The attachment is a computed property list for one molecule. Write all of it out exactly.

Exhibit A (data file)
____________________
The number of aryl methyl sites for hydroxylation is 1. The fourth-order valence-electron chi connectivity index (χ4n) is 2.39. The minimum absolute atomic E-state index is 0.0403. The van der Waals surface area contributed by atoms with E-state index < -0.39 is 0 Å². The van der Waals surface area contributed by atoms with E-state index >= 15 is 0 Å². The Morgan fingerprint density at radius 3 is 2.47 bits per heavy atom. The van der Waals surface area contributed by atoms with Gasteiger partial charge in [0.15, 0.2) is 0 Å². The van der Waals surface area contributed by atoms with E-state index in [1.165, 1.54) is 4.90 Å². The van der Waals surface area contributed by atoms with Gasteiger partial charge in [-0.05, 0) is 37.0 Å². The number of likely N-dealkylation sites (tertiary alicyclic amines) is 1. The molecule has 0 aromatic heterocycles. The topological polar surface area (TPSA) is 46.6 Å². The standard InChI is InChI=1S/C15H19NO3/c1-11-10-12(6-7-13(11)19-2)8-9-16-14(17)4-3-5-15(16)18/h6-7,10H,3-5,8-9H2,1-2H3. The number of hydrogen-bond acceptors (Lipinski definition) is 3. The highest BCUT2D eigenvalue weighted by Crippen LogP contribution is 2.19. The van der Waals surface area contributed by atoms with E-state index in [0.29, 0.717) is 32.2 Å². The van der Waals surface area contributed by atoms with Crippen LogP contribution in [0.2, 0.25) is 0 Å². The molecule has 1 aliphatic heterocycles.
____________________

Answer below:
The number of aryl methyl sites for hydroxylation is 1. The fourth-order valence-electron chi connectivity index (χ4n) is 2.39. The minimum absolute atomic E-state index is 0.0403. The van der Waals surface area contributed by atoms with E-state index < -0.39 is 0 Å². The van der Waals surface area contributed by atoms with E-state index >= 15 is 0 Å². The Morgan fingerprint density at radius 3 is 2.47 bits per heavy atom. The van der Waals surface area contributed by atoms with Gasteiger partial charge in [0.15, 0.2) is 0 Å². The van der Waals surface area contributed by atoms with E-state index in [1.165, 1.54) is 4.90 Å². The van der Waals surface area contributed by atoms with Gasteiger partial charge in [-0.05, 0) is 37.0 Å². The number of likely N-dealkylation sites (tertiary alicyclic amines) is 1. The molecule has 0 aromatic heterocycles. The topological polar surface area (TPSA) is 46.6 Å². The standard InChI is InChI=1S/C15H19NO3/c1-11-10-12(6-7-13(11)19-2)8-9-16-14(17)4-3-5-15(16)18/h6-7,10H,3-5,8-9H2,1-2H3. The number of hydrogen-bond acceptors (Lipinski definition) is 3. The highest BCUT2D eigenvalue weighted by Crippen LogP contribution is 2.19. The van der Waals surface area contributed by atoms with E-state index in [0.29, 0.717) is 32.2 Å². The van der Waals surface area contributed by atoms with Crippen LogP contribution in [0.2, 0.25) is 0 Å². The molecule has 1 aliphatic heterocycles.